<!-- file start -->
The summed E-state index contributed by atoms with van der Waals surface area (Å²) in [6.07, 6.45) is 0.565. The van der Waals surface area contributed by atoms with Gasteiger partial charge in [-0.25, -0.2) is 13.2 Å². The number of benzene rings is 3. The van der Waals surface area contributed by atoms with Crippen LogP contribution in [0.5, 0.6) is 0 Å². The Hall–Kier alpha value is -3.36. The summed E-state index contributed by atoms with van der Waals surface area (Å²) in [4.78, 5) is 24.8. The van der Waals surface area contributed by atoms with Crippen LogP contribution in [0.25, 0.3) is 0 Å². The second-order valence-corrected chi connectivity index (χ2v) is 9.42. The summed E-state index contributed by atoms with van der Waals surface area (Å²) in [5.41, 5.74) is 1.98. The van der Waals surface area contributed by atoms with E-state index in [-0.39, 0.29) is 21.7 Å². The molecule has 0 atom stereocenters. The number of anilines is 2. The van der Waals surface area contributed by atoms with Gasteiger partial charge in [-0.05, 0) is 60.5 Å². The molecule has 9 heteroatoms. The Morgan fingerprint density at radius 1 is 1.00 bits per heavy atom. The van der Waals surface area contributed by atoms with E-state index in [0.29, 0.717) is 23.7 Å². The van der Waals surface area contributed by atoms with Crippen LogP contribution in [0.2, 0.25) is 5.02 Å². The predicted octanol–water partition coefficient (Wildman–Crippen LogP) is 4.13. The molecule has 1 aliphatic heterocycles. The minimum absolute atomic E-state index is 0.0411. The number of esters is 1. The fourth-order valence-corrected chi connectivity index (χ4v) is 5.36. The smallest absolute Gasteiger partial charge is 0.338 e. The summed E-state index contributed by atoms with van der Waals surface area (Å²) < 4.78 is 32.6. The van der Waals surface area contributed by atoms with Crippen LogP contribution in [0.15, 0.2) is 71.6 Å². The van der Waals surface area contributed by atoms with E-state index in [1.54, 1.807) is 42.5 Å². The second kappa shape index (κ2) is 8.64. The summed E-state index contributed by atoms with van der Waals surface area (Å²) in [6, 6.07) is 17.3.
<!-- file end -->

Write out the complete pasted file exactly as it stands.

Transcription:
The summed E-state index contributed by atoms with van der Waals surface area (Å²) in [6.07, 6.45) is 0.565. The van der Waals surface area contributed by atoms with Gasteiger partial charge in [-0.25, -0.2) is 13.2 Å². The number of benzene rings is 3. The van der Waals surface area contributed by atoms with Crippen LogP contribution in [0.5, 0.6) is 0 Å². The Hall–Kier alpha value is -3.36. The summed E-state index contributed by atoms with van der Waals surface area (Å²) in [4.78, 5) is 24.8. The van der Waals surface area contributed by atoms with Crippen LogP contribution in [0.25, 0.3) is 0 Å². The second-order valence-corrected chi connectivity index (χ2v) is 9.42. The summed E-state index contributed by atoms with van der Waals surface area (Å²) in [5.41, 5.74) is 1.98. The van der Waals surface area contributed by atoms with E-state index in [-0.39, 0.29) is 21.7 Å². The molecule has 0 atom stereocenters. The number of anilines is 2. The van der Waals surface area contributed by atoms with Gasteiger partial charge in [-0.05, 0) is 60.5 Å². The molecule has 9 heteroatoms. The Morgan fingerprint density at radius 1 is 1.00 bits per heavy atom. The van der Waals surface area contributed by atoms with E-state index in [0.29, 0.717) is 23.7 Å². The van der Waals surface area contributed by atoms with Crippen LogP contribution in [0.2, 0.25) is 5.02 Å². The predicted octanol–water partition coefficient (Wildman–Crippen LogP) is 4.13. The molecule has 1 aliphatic heterocycles. The minimum absolute atomic E-state index is 0.0411. The number of esters is 1. The fourth-order valence-corrected chi connectivity index (χ4v) is 5.36. The smallest absolute Gasteiger partial charge is 0.338 e. The summed E-state index contributed by atoms with van der Waals surface area (Å²) < 4.78 is 32.6. The van der Waals surface area contributed by atoms with Crippen LogP contribution in [0.15, 0.2) is 71.6 Å². The van der Waals surface area contributed by atoms with E-state index in [1.54, 1.807) is 42.5 Å². The second kappa shape index (κ2) is 8.64. The summed E-state index contributed by atoms with van der Waals surface area (Å²) in [6, 6.07) is 17.3.